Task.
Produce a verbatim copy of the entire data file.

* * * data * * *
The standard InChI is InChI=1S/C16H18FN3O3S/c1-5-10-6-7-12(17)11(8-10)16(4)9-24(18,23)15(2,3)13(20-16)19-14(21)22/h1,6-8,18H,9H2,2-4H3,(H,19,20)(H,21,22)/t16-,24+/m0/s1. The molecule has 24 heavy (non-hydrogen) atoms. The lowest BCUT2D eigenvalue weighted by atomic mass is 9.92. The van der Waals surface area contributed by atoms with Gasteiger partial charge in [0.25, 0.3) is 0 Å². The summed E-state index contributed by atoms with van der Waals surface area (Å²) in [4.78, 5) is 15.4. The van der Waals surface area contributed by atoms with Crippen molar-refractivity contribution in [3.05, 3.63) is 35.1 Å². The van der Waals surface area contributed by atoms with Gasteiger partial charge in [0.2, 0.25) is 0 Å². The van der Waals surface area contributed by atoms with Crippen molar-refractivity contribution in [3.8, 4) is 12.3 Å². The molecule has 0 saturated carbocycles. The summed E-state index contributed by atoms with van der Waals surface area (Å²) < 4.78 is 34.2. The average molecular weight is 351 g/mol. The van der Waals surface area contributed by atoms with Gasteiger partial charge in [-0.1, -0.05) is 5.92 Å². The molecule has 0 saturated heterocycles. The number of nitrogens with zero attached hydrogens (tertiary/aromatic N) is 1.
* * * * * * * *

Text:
The standard InChI is InChI=1S/C16H18FN3O3S/c1-5-10-6-7-12(17)11(8-10)16(4)9-24(18,23)15(2,3)13(20-16)19-14(21)22/h1,6-8,18H,9H2,2-4H3,(H,19,20)(H,21,22)/t16-,24+/m0/s1. The molecule has 24 heavy (non-hydrogen) atoms. The lowest BCUT2D eigenvalue weighted by atomic mass is 9.92. The van der Waals surface area contributed by atoms with Gasteiger partial charge in [0.25, 0.3) is 0 Å². The summed E-state index contributed by atoms with van der Waals surface area (Å²) in [4.78, 5) is 15.4. The van der Waals surface area contributed by atoms with Crippen molar-refractivity contribution in [3.05, 3.63) is 35.1 Å². The van der Waals surface area contributed by atoms with Gasteiger partial charge in [0.2, 0.25) is 0 Å². The van der Waals surface area contributed by atoms with Crippen molar-refractivity contribution in [3.8, 4) is 12.3 Å². The molecule has 0 saturated carbocycles. The summed E-state index contributed by atoms with van der Waals surface area (Å²) < 4.78 is 34.2. The average molecular weight is 351 g/mol. The van der Waals surface area contributed by atoms with Gasteiger partial charge in [-0.1, -0.05) is 5.92 Å². The molecule has 0 saturated heterocycles. The number of nitrogens with zero attached hydrogens (tertiary/aromatic N) is 1.